Waterloo Region council will vote Dec. 2 on whether to get rid of the five child-care centres it operates. Parents and advocates say the move would harm quality of care and leave hundreds of children in the lurch.
Tania Gonzalez said her son Marcus has been well cared for since going to Christopher Children's Centre in Cambridge in mid-2019, when he was an infant.
Caretakers at the centre recognized when Marcus was behind on his speech and made her aware of it. Marcus started talking around March, said Gonzalez, just before the province declared a state of emergency and closed all child-care centres.
When Marcus returned to Christopher in July, they “lost all the progress,” Gonzalez said.
“Not for lack of trying at home, but again, we ... don't specialize in children's development,” she said, adding, since returning to Christopher, Marcus is using easily up to 50 words.
“It's not just a daycare. It's not just a babysitter. It's a whole system looking out for my kids.”
Tania Resendes said her kids Leo, three, and Matteo, one, really love seeing their teachers at Christopher. Matteo, who has hearing loss, could only speak around three words when he started out and saw a “significant difference” within a month of being at the centre, using over 12 words.
Resendes said parents should have “options,” and believes it would be hard to find care of the same calibre in a private daycare system, especially for children with special needs. She said she has tried calling around to child-care centres, but it has been hard to find available spots during the pandemic, when child-care centres are operating at a around 70 per cent capacity.
“The prospect of closing or off-loading child-care centres during a pandemic is absolutely shameful,” Carolyn Ferns, policy co-ordinator at the Ontario Coalition of Better Child Care (OCBCC) stated in a media release. “The regionally-operated child-care centres play an important role in the child-care system in the Region of Waterloo.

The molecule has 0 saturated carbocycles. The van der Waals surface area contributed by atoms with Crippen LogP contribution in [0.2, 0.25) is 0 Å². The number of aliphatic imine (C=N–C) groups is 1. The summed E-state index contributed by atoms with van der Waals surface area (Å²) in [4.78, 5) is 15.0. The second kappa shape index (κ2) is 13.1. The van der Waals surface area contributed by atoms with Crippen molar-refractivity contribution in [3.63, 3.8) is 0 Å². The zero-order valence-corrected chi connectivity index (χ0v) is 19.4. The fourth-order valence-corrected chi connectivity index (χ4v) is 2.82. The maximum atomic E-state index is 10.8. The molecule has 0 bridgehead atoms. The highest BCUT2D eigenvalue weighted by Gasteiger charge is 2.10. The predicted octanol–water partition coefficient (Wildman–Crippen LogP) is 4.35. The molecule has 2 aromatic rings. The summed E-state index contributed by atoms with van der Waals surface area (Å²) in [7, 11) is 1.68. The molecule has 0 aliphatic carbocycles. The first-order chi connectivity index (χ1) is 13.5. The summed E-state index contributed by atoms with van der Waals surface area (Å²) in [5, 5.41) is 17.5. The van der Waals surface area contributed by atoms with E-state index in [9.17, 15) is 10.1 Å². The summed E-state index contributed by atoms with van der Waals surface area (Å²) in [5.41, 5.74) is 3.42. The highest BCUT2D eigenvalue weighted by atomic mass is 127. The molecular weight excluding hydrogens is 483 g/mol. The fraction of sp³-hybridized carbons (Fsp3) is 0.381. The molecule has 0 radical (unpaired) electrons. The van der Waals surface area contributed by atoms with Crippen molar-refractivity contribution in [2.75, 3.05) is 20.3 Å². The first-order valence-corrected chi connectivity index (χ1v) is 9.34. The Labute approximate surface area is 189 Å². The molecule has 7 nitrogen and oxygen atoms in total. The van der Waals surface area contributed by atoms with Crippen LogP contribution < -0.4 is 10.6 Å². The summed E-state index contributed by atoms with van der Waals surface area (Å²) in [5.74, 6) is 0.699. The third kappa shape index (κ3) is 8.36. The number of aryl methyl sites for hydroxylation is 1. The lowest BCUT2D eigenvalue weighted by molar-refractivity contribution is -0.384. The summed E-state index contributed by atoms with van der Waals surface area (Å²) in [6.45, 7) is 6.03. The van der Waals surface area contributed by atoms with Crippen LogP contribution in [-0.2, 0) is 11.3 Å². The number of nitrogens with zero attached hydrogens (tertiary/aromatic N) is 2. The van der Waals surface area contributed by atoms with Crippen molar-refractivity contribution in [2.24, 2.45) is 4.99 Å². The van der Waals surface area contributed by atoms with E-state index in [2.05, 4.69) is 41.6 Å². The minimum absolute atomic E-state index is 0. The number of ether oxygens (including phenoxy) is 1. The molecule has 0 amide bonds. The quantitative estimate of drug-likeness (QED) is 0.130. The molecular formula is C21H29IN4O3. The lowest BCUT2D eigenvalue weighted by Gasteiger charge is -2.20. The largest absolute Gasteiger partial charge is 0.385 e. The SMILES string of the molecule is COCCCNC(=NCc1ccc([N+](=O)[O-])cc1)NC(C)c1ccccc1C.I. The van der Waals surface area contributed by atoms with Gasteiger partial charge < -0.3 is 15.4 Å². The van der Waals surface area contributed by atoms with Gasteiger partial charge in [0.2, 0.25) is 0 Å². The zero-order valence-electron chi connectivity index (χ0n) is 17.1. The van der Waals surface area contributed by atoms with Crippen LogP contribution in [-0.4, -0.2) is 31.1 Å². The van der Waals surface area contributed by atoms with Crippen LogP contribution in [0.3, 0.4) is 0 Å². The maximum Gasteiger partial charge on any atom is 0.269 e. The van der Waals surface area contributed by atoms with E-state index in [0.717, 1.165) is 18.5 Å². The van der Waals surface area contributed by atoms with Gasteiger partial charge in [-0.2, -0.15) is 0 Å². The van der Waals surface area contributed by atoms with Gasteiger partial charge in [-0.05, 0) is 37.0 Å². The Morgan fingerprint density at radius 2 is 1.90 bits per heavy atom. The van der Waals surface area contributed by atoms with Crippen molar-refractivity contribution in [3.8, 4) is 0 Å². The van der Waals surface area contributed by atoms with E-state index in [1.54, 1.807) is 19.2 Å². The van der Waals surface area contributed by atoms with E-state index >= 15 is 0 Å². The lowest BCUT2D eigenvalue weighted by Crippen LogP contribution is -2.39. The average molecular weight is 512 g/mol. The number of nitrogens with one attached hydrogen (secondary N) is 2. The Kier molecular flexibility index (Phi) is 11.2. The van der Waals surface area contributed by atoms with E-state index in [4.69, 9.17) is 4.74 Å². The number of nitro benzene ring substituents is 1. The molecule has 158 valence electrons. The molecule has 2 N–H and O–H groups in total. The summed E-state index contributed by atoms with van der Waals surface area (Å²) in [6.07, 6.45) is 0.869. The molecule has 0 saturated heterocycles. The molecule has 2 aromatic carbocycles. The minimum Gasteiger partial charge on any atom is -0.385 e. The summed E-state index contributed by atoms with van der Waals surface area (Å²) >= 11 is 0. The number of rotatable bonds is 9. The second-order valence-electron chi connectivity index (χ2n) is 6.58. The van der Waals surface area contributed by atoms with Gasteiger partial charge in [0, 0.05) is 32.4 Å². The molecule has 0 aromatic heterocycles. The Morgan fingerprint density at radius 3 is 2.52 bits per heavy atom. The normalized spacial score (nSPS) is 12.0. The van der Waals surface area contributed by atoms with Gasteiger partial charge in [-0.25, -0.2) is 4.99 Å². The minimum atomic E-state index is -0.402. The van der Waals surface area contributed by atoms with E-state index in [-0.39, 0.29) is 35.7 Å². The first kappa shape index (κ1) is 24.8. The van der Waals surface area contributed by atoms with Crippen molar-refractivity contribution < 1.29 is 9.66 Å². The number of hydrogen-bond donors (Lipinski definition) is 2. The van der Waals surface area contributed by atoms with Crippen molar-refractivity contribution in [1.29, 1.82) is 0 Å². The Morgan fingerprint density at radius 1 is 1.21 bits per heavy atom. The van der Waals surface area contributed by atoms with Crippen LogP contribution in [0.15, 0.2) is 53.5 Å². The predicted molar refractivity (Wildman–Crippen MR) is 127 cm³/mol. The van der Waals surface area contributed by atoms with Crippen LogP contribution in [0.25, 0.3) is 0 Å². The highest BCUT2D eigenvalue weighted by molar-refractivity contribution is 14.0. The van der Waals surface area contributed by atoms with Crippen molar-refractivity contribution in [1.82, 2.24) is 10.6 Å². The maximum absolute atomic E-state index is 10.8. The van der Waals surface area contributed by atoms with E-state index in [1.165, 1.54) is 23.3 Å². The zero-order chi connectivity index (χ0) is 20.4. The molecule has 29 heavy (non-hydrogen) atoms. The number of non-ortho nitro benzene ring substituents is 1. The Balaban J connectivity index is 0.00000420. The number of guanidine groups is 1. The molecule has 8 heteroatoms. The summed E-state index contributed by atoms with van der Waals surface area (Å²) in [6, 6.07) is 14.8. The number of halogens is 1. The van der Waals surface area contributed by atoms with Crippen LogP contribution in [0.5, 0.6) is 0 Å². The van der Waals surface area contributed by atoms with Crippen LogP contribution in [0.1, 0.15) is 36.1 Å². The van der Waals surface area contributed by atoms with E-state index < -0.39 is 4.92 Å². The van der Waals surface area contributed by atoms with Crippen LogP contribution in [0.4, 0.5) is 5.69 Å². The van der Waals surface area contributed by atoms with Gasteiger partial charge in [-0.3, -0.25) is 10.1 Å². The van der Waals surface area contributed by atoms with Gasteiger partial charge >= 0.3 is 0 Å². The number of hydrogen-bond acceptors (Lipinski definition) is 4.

“High-quality, public child-care centres are a benchmark for decent wages, pensions, and benefits for educators who are predominantly women.”
With the closures, the region would lose around $2.2 million in fees from parents and would free up $4.3 million in provincial financing earmarked for child care, a consultation review found. Closure would also, it found, require the region to immediately shell out up to $6.4 million in severance pay as the region is projected to be $25 million in the red.
CUPE Local 1883, which represents workers in each of the five child-care centres, said the move would leave parents, caretakers and the children in the cold.
“Hundreds of working families in the region are already at their breaking point during this brutal pandemic,” says Noelle Fletcher, president of the local. “Losing public child-care spaces due to closures or off-loading them to the community will result in a destabilization of care.
“Many parents and caregivers may have to quit their jobs and rely on unlicensed, private care with exorbitant fees or be placed on lengthy wait lists in community-based centres.”
Staff recommend eliminating Cambridge Children’s Centre, Kitchener’s Edith MacIntosh Children’s Centre, Kinsmen Children’s Centre and Christopher Children’s Centre, both in Cambridge, by mid-2021. Elmira Children’s Centre is recommended to be closed at a future date.
As a result, around 250 children would lose support and 62 full-time staff would be permanently laid off.
In 2015, council voted against the closure of all five centres amid public pressure. This time, Resendes said, parents were given too little time to prepare.
“From the moment that we found out to when it's going to vote, we've been given three weeks to try and advocate, do our research ... and figure out exactly what's going on.”
The meeting takes place at 6 p.m. Dec. 2 and will be livestreamed. Call 519-575-4400 to leave feedback.
Swikar Oli, Local Journalism Initiative Reporter, Cambridge Times